Two weeks ago I began reflecting on my experience with online communities in the form of forums. I looked at the places that had me hooked for years and although they were full of friends and sustained a following during their lifespan, these two forums were technically unsuccessful. The common interest that had attracted us to the community virtually disappeared as soon as you walked through the door (so to speak).
These forums were fortunate to keep interest for so long without having solid leadership or a clear purpose; most forums without these things tend to suffer from lack of engagement and quickly become deserted.
If you’ve ever been the only guest to show up for a party, you know how desperately the host will cling to you and beg you to stay. You also know how that desperation makes you less likely to stick around (or to come back). Well, I hate to say it, but I was once that desperate host.
In the interest of full disclosure, I have to admit that I committed the cardinal sin of community management: I posted under fake accounts to generate activity on the deserted forum I once managed. My supervisor saw that our forum was dead, panicked, and thought the best way to kick-start activity on the site was to have me post under a few different profiles on a regular basis. At the time I knew that this strategy wouldn’t work – people can see through that kind of activity, even when it’s online – but I didn’t know what else to do. My supervisor seemed more concerned with SEO and Alexa rankings than the ethics of manipulating the few legitimate participants on the site. After two or three weeks of creating fake posts, I ran out of things to say (it is very difficult to sustain a conversation with yourself – see point 8). Instead of gaining any new community members, I gained a whole lot of shame. If I knew then what I know now, I could have come out looking like the hero.
The first problem with the forum that I could have addressed was lack of leadership. I was the forum administrator and not a community manager. My experience working on forums up to that point had been more policing and organizing than engaging and inviting. I had the forsight to develop an “introduce yourself” thread and made sure to respond to anyone who posted, but after that all I did was general housekeeping: moving threads to the correct subforum, banning or blocking spammers, assigning moderators, and occasionally building new categories. If I had changed my perspective from maintenance to development, I may have had a better shot at creating something that had some sustainability instead of just talking to myself (although a different perspective alone wouldn’t have saved the community).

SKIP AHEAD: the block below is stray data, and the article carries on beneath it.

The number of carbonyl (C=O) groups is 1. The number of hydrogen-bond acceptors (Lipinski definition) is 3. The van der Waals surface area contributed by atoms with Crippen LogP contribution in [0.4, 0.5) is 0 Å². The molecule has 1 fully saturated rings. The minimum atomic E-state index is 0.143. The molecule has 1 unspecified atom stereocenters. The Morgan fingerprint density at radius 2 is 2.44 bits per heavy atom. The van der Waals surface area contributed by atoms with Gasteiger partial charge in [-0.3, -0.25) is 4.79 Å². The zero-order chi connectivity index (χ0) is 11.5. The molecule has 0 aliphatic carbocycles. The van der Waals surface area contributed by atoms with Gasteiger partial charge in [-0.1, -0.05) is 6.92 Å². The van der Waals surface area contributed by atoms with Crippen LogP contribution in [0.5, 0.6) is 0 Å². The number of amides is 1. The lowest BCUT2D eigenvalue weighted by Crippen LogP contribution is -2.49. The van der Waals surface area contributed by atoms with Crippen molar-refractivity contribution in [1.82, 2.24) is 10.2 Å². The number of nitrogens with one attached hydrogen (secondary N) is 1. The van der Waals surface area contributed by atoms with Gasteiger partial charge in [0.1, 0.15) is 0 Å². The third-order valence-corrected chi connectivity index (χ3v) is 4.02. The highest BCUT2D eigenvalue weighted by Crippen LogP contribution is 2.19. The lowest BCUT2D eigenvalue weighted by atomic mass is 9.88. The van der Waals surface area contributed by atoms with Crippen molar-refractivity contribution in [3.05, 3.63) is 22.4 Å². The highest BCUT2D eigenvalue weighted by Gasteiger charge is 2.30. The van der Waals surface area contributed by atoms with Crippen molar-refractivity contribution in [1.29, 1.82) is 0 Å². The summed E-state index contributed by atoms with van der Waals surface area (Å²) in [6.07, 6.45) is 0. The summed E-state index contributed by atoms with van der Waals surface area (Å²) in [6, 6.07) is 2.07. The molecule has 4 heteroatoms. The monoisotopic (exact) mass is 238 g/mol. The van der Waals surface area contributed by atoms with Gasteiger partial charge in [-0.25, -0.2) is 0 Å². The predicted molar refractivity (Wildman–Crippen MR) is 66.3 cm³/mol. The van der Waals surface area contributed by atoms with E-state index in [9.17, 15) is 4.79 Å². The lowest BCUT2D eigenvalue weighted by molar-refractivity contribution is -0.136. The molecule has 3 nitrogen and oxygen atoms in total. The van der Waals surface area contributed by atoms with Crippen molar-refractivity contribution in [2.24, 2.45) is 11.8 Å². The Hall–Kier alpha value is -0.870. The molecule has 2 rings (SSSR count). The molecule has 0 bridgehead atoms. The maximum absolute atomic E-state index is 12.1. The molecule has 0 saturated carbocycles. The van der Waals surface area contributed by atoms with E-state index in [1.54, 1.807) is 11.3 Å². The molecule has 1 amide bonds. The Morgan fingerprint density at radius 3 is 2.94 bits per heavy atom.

Now you may be asking why I was building new categories and assigning moderators if we didn’t have any activity on the site. That brings me to the second (and probably biggest) problem with the forum: the purpose. When the forum was originally built, someone decided that the forum should serve as an area where members can ask “experts” their questions. Each expert was given moderator status to their own category on the site and encouraged to respond to posts made within it. I won’t get into all of the reasons how this set-up discouraged community growth from multiple angles, but the most obvious issues were that:
- the forum categories were prescribed by the experts and did not grow organically;
- the “ask the expert” model discourages peer-to-peer discussion as the expert’s word is the be-all-end-all and there is no motivation to stick around once your question has been answered;
- the moderators/experts were all new forum members, many of whom did not take ownership over the categories that were given to them, none of whom posted in any category outside of their own; and
- the little forum activity we had was spread out over 10+ categories.
All is not lost in the world of forums, though. There are many examples out there that do it well! I’ll take a look at two success stories in an upcoming post. Stay tuned for part 3 of my reflections on forums.